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P. 1
Chapter- I

Chapter- I

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Published by Qissa Khwani

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Published by: Qissa Khwani on Dec 11, 2012
Copyright:Attribution Non-commercial


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Chapter- 1
The Strategic Trap for the Afghan Refugees“Kabul Must Burn!”
(General Akhtar Abdur Rahman)
Pakistan’s geopolitics, being borne out of the trauma of colonial India’s partition, has been instrumental in shaping acollective psyche: one where geopolitics overshadows Pakistan’sdomestic politics. The geographical proximity of Pakistan to boththe South Asian and Central Asian areas posed serious threats to itsalready fragile geo-strategic position, in the wake of revolutions,civil wars and turbulence in these regions. Since its inception,Pakistan had been bequeathed with both internal and external problems: geographical divergence, demographic inconsistencies,ideological enigma, constitutional dilemma, economic pitfalls,cultural and ethnic inconsistencies, and above all, politicalchallenges to the well-entrenched
 status quo
of imperial rule in thesubcontinent.The story of migration of the Afghan refugees to areas nowincluded under the name of Pakistan is as old as Afghanistan itself.However, the current study is focuses on those Afghan refugeeswho migrated from Afghanistan in the political upheaval which
5started in 1978. Furthermore, the study of these refugees inPakistan should be studied in the particular prism of Pak-Afghanrelations, which is itself a tragic history of incompatibility arisingfrom a colonial past, from dissimilarities of the two peoples’approaches regarding regional and global issues, and fromconsistent denial of each other‘s view points which would be vitalto a meaningful relationship between them. As such, pre-existinglegal or logical principles fail to resolve these disputes the waythey might have in the case of any other two nations. This beingthe case, Pakistanis and the Afghans have been living in a state of constant tension and suspicion since the creation of Pakistan in1947.Despite the many commonalties between Pakistan andAfghanistan, i.e. the ties of a common border 2250 KM long, aswell as those of religion, history, heroes, language(s), and culture,the political elite of both the respective countries, somehow failedto develop close and cordial relations with each other before therise of 
government in Afghanistan. Some of the causesof their estrangement were deeply rooted: in the colonial era of theAnglo-Russian rivalry (the ‘Great Game’); in the Anglo-AfghanWars; in humiliating treaties;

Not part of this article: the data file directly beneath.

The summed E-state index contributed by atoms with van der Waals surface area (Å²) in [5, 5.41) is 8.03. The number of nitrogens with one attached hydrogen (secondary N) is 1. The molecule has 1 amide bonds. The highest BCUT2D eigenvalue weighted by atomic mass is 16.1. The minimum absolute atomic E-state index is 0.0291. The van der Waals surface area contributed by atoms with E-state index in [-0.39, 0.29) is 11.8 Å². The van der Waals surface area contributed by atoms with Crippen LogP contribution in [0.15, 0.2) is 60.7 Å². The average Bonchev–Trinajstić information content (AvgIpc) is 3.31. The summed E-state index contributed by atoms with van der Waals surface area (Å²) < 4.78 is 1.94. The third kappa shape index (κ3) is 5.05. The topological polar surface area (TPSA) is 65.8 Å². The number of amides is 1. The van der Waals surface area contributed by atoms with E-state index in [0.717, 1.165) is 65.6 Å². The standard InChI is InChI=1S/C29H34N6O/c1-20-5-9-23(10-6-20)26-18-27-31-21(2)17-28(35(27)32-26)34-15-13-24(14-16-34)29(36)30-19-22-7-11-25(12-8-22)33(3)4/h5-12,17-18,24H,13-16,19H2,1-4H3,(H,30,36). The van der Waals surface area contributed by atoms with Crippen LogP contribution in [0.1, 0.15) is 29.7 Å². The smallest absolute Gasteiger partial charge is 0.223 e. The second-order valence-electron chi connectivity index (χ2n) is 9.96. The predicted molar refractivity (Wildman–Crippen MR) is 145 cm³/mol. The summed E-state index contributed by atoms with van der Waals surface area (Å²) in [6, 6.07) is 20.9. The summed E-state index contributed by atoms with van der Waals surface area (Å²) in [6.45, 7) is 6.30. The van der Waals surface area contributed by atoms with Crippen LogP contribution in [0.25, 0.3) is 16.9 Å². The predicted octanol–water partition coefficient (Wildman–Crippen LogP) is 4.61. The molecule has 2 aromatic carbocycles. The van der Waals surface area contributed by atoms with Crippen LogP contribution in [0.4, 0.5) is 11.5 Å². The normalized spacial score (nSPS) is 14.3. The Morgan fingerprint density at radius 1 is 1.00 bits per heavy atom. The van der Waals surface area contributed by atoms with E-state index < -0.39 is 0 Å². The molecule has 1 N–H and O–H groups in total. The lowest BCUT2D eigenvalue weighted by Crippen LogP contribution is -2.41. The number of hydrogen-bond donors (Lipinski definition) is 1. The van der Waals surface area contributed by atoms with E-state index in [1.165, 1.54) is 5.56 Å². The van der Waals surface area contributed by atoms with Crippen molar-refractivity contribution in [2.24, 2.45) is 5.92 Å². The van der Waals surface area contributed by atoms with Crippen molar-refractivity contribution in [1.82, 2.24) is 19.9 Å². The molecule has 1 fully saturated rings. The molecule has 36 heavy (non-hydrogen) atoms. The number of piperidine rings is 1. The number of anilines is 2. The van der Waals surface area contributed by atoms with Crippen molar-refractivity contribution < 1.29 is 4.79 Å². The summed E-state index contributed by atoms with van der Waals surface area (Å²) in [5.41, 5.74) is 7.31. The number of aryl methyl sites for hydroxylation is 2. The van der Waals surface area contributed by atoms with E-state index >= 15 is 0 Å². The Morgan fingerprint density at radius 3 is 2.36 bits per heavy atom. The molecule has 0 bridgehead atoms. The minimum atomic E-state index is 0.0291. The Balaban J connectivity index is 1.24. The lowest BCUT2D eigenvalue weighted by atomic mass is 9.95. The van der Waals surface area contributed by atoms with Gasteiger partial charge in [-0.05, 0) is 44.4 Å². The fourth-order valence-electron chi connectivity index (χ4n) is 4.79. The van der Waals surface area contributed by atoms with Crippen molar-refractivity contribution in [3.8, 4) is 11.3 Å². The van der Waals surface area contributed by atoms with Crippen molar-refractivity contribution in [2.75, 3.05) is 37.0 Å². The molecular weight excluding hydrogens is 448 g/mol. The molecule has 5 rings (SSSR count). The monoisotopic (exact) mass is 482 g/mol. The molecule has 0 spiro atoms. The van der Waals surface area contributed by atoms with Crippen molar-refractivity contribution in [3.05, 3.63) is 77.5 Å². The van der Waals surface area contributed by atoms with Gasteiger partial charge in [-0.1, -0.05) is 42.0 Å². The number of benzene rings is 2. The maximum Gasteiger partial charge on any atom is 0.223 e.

in the Pashtunistan issue; and in theCold War rivalry between the two superpowers.
Afghan Revolution and the Influx of Refugees intoPakistan:
In the immediate aftermath of the Soviet militaryintervention in Afghanistan towards the end of 1979, the war clouds in the neighboring country might well have been a blessingfor Islamabad. Pakistan was then relatively isolated internationally.Relation between Washington and Islamabad had reached their 
6lowest ebb due to number of factors, including Islamabad’s allegednuclear program; the imposition of sanctions by Carter administration in 1978 and again in 1979; the execution of Zulfiqar Ali Bhutto (the fallen Prime Minister of Pakistan) in April 1979;and the ransacking of the US Embassy in Islamabad in November 1979, in reaction to the rumored American involvement in anattack on religious extremists in Saudi Arabia. Pakistan’s economywas in a shamble, and its defense forces were armed withantiquated equipment. Thus Soviet intervention in Afghanistan wasnot less than a blessing in disguise for Zia-ul-Haq’s dictatorialregime, a chance of to extract itself from the quagmire of internaland external problems. The entire West, led by US, along with theGulf countries, promptly reached out to rescue Pakistan with promises of renewed economic and military assistance, and thisalso quickly boosted Pakistan’s sagging prestige.
 The Soviet intervention in Afghanistan in December of 1979,for better or for worse, turned the recently non-aligned Pakistaninto a frontline state to tackle with the Red menace creeping intothe neighborhood. Within a few days of the Soviet intervention inAfghanistan, General Zia convened a meeting of senior officials inIslamabad to deliberate on Pakistan’s response. A draft policystatement had been prepared by Agha Shahi, the then Minister of Foreign Affairs, who had hurriedly returned from an official visitto Tehran. The options available for Pakistan, according to Shahi,were only three.1) To confront the Soviet Union directly by participating inthe Afghan resistance2) To acquiesce in the
 faith accompli
imposed and its political implications.

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